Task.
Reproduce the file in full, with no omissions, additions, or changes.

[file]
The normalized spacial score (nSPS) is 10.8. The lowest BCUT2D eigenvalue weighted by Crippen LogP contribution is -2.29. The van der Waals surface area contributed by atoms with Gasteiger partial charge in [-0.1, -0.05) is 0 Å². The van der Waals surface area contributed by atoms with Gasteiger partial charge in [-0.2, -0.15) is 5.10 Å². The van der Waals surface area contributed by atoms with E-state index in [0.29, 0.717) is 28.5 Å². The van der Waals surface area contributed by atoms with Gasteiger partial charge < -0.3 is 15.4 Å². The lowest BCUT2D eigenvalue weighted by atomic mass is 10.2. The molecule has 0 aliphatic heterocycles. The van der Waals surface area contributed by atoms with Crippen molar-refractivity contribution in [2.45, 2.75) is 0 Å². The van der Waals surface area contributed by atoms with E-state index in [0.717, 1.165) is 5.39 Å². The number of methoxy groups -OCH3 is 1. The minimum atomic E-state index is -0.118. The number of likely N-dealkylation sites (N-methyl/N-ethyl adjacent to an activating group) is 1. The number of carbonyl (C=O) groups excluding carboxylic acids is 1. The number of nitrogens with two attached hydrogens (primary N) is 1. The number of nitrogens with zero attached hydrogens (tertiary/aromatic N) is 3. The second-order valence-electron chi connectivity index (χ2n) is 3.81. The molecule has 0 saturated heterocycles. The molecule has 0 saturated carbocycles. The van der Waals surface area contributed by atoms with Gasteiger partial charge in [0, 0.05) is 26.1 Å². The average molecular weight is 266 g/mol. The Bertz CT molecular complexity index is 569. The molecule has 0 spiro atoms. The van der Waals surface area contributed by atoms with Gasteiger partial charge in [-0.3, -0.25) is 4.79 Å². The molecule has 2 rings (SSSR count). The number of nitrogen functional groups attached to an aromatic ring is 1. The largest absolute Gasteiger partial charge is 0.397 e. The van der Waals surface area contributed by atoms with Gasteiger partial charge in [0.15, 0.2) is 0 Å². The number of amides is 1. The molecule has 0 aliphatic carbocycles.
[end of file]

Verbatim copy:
The normalized spacial score (nSPS) is 10.8. The lowest BCUT2D eigenvalue weighted by Crippen LogP contribution is -2.29. The van der Waals surface area contributed by atoms with Gasteiger partial charge in [-0.1, -0.05) is 0 Å². The van der Waals surface area contributed by atoms with Gasteiger partial charge in [-0.2, -0.15) is 5.10 Å². The van der Waals surface area contributed by atoms with E-state index in [0.29, 0.717) is 28.5 Å². The van der Waals surface area contributed by atoms with Gasteiger partial charge < -0.3 is 15.4 Å². The lowest BCUT2D eigenvalue weighted by atomic mass is 10.2. The molecule has 0 aliphatic heterocycles. The van der Waals surface area contributed by atoms with Crippen molar-refractivity contribution in [2.45, 2.75) is 0 Å². The van der Waals surface area contributed by atoms with E-state index in [0.717, 1.165) is 5.39 Å². The number of methoxy groups -OCH3 is 1. The minimum atomic E-state index is -0.118. The number of likely N-dealkylation sites (N-methyl/N-ethyl adjacent to an activating group) is 1. The number of carbonyl (C=O) groups excluding carboxylic acids is 1. The number of nitrogens with two attached hydrogens (primary N) is 1. The number of nitrogens with zero attached hydrogens (tertiary/aromatic N) is 3. The second-order valence-electron chi connectivity index (χ2n) is 3.81. The molecule has 0 saturated heterocycles. The molecule has 0 saturated carbocycles. The van der Waals surface area contributed by atoms with Gasteiger partial charge in [0, 0.05) is 26.1 Å². The average molecular weight is 266 g/mol. The Bertz CT molecular complexity index is 569. The molecule has 0 spiro atoms. The van der Waals surface area contributed by atoms with Gasteiger partial charge in [-0.3, -0.25) is 4.79 Å². The molecule has 2 rings (SSSR count). The number of nitrogen functional groups attached to an aromatic ring is 1. The largest absolute Gasteiger partial charge is 0.397 e. The van der Waals surface area contributed by atoms with Gasteiger partial charge in [0.15, 0.2) is 0 Å². The number of amides is 1. The molecule has 0 aliphatic carbocycles.